How Filmmaker Lina Plioplyte Turned a Creative Outlet Into a Career
The first thing you notice about Lina Plioplyte are her outfits; they’re creative and eye-catching, like animal-print blouses layered with plaid, magenta jumpsuits, and prints. So many prints. But while her style is obviously rad, the Lithuanian filmmaker is usually behind the camera, filming women and men with extraordinary stories to tell. This former NYLON video producer (we worked together there back in the day) is now a freelance filmmaker, making movies like the acclaimed Advanced Style documentary, fashion films for the likes of Aritzia, and music videos for JEFF the Brotherhood. Lina is proof that it is absolutely possible to take all of your passions and create a career—and a life!—of your own. And after a week like this one, her advice is exactly the pep talk we need.
What were you like as a teen?
I was a strange, dreamy kid. I dressed real weird (in a bad sense of the word...trying to find my own style, I suppose: PVC rain coats on a sunny day and such). I wrote poetry, but I really wanted to belong as well. I had a punk moment; I started drinking when I was 12, and smoked a pack a day with other "bad kids." This is growing up in Lithuania, where pot was considered a serious drug. So we smoked, drank, and hung out in deserted garages. I loved reading philosophy, listened to Offspring (what?!), and pondered the meaning of life. Oh, and I was a huge fanatic of telenovelas. That's right, those Latin American soap operas that you can see on TVs in Mexican restaurants. Then I straightened myself out and became an A student before finishing high school.
As an adult, what do you wish you could tell your teenage self now?
I'd tell her to chill the hell out, because life only gets more and more exciting with age. I'd tell her to stop worrying about other people's opinions and gosh, I wish I'd embraced being alone much earlier in life! Being alone is the best thing ever; you can think and realize so many things in life, and that's where the creativity lives. Also, I'd tell her to embrace every passion and to follow the curiosity, no matter what—all of the hobbies and passions collide later in life into the most interesting careers.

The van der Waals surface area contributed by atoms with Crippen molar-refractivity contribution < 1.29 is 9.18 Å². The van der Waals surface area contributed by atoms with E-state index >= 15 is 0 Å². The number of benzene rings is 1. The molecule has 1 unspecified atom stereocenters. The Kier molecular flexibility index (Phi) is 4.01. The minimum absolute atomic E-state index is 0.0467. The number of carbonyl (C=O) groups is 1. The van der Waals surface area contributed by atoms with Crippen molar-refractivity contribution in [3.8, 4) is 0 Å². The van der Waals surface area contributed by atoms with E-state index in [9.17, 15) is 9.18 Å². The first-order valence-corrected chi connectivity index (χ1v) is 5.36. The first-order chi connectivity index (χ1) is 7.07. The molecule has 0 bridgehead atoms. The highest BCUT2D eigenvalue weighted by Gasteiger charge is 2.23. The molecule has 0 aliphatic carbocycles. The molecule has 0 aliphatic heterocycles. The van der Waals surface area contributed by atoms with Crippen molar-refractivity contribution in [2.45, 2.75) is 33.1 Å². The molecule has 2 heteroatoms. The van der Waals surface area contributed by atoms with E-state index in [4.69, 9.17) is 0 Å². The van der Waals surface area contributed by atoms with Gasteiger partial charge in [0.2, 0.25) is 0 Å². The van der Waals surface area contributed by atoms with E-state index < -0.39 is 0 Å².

How exactly did you get to where you are now, professionally?
I always called myself a journalist. I felt close to that profession, and I liked people and their stories. But going to university in Lithuania and in Boulder, CO, didn't quite fill my needs for quirk and human interest. I didn't want to make dry news, but I was too scared to even consider the film business. At that time, I wouldn't dare to call myself an artist, much less a film director. In New York City, everything fell into place when I started interning with the NYLON video department. I learned to make stories about fashionable personalities and musicians who I adored. There, my passion for style and individuality, and my skills of filming and editing came together. From then on, the journey evolved organically—I took a leap to the unknown (thank Burning Man for that!) and started a freelance filmmaker career. I was filming and editing fashion films, making music videos for friends, and working on the Advanced Style movie. When it came out, it proved to me that I am a film director. Seeing how people reacted to the film and its heroines allowed me to find my mission in life. Now all I want to do is to make inspiring films about extraordinary characters!
What's one thing you wish had known then that you know now about having a career?
Besides learning from many hobbies and friends, as well as getting inspired by other filmmakers, I think perseverance is important. Not taking things personally and delving into anything that seems curious are both good skills to start honing in on early. I'm still learning every day.
What advice do you have for teens or for young people just starting out?
Interning is the best way to get into the industry you want to be in, so do it! And be passionate about it. Life gets more and more interesting with each decade, especially if you do what you love, so find that passion and see where it takes you.